“Melodramatic characters are monopathic: that is, lacking more complex mixes of feelings and psychological depth” (Linda Williams in Melodrama Revised) (1).
The villains in these films represent and facilitate menace and danger. This is their main purpose and it is not necessary for us to understand much more about the characters than that. Peter Brooks has this to say about the villain in melodramas in general:
“He is reduced to a few summary traits that signals his position… But he is strongly characterised, a forceful representation of villainy… The villain is simply the conveyor of evil, he is inhabited by evil” (Peter Brooks, The Melodramatic Imagination, p. 33) (2)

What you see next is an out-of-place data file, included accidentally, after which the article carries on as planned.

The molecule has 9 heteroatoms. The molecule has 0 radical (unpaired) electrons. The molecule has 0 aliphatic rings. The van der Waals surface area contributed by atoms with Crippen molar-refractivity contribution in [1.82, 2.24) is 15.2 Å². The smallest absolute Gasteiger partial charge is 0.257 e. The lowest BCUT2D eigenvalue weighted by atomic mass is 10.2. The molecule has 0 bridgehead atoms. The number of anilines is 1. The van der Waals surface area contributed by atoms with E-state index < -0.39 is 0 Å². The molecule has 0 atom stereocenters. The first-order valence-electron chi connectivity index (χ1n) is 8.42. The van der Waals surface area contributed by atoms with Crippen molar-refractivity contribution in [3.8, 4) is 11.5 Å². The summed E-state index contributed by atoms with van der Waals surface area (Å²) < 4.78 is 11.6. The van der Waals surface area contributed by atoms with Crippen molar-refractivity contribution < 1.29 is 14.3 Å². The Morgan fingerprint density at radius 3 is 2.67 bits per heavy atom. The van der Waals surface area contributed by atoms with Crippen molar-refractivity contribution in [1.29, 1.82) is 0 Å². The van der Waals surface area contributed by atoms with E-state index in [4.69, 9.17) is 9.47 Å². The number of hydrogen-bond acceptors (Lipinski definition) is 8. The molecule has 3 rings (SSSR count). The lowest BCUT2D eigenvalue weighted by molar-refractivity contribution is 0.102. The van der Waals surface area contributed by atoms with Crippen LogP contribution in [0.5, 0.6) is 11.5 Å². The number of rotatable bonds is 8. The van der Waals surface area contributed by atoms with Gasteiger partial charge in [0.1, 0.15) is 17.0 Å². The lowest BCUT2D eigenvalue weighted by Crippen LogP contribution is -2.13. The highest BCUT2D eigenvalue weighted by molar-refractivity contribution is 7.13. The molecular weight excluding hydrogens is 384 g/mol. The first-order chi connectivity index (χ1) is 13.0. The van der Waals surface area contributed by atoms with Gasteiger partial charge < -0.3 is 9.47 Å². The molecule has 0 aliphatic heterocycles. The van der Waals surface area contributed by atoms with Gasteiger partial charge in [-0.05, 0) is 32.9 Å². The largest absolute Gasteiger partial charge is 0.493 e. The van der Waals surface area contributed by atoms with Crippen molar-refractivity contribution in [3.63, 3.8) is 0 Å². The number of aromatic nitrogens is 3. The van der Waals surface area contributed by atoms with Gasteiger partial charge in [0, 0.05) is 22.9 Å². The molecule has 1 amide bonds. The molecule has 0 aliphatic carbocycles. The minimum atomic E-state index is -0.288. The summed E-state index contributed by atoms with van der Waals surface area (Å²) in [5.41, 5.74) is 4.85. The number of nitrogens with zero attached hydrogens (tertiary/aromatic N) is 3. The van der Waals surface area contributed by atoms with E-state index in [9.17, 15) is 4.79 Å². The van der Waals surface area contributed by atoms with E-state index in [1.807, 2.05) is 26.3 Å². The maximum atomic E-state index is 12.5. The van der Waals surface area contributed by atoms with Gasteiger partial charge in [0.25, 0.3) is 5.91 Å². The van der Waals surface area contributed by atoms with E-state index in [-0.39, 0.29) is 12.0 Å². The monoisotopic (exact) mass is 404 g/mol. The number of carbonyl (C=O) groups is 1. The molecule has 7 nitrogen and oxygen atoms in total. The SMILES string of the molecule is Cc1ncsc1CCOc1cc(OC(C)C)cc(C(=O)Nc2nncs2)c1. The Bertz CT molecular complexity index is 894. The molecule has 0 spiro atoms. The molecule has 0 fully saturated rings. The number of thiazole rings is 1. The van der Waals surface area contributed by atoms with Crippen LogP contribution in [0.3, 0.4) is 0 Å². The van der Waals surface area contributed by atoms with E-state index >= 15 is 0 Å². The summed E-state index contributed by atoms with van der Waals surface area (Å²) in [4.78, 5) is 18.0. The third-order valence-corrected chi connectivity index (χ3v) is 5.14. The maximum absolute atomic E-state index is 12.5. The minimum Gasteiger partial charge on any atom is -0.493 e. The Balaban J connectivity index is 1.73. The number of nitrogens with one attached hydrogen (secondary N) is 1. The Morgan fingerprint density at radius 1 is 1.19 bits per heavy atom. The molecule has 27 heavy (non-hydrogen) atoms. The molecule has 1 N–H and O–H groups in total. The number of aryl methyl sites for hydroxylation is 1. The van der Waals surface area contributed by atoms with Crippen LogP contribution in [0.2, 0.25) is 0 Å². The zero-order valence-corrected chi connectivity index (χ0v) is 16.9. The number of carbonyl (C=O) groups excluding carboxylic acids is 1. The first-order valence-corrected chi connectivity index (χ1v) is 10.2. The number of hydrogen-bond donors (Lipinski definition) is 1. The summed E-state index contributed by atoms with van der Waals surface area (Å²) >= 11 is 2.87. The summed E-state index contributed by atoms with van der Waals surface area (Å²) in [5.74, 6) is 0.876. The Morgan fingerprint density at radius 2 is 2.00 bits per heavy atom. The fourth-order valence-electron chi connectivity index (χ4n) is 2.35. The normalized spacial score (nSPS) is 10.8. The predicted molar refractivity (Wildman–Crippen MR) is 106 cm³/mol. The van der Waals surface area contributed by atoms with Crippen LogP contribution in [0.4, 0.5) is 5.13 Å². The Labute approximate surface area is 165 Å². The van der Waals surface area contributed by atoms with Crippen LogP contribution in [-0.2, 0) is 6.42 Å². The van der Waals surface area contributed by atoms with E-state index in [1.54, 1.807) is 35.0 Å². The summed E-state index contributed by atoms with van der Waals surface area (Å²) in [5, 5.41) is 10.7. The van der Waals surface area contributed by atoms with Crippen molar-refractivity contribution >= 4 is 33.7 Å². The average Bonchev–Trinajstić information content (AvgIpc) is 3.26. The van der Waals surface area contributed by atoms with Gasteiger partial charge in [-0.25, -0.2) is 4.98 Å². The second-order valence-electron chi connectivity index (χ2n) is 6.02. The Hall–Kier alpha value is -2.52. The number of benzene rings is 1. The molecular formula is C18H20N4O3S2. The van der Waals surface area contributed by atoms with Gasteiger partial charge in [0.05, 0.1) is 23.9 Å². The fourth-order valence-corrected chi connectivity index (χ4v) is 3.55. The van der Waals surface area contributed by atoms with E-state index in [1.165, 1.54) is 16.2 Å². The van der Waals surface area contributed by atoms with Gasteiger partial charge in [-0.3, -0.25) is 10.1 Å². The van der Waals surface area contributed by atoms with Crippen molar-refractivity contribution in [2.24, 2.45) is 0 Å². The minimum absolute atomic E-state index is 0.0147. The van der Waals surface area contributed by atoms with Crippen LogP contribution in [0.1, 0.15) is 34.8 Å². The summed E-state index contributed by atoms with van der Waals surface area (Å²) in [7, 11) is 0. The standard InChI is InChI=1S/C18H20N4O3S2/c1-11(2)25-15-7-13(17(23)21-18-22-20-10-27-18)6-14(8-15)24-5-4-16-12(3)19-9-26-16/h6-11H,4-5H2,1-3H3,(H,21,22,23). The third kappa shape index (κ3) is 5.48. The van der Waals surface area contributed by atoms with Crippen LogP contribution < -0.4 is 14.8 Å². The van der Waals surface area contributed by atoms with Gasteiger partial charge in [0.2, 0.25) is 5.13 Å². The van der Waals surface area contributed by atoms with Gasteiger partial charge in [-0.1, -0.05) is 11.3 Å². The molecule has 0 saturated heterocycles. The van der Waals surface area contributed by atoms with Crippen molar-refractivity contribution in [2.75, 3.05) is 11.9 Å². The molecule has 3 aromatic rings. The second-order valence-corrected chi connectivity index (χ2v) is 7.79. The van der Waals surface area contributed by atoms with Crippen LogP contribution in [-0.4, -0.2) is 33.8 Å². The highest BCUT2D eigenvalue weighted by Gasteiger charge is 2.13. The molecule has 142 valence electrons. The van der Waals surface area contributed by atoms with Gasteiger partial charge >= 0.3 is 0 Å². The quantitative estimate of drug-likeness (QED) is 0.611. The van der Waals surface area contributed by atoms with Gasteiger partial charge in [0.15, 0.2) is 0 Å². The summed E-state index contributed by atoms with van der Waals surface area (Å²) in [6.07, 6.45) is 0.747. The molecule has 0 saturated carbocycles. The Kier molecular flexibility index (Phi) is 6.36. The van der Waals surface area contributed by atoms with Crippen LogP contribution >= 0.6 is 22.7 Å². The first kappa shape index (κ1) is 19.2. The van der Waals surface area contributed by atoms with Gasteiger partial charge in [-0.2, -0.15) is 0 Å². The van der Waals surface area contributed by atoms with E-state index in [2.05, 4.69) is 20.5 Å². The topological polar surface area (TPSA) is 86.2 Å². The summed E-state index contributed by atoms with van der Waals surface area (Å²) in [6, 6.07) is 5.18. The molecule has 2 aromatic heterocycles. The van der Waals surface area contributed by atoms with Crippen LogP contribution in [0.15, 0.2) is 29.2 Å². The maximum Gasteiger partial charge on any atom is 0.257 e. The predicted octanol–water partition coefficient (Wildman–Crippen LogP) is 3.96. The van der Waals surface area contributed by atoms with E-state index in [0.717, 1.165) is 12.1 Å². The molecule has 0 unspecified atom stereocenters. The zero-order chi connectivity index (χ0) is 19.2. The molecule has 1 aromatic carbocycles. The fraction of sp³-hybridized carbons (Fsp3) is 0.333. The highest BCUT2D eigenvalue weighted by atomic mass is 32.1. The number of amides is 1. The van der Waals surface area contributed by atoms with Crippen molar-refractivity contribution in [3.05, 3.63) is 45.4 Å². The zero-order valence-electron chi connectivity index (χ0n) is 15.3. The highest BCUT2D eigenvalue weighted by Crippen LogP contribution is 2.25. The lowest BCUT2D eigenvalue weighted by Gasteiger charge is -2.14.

The antagonists mentioned above, however, are handled differently by writer and director Tsui Hark. While, like the villains, they represent a considerable threat to our hero, they are far more complex characters and the viewer is allowed to know more about their personalities and motivations. Text, choreography (especially), and the way the characters are portrayed by the performers, combine to present us with more layered and engaging (if not likeable or admirable) characters. This adds drama and emotional depth to their storylines within the movies and this is one of the reasons why these 2 films are among my favourites.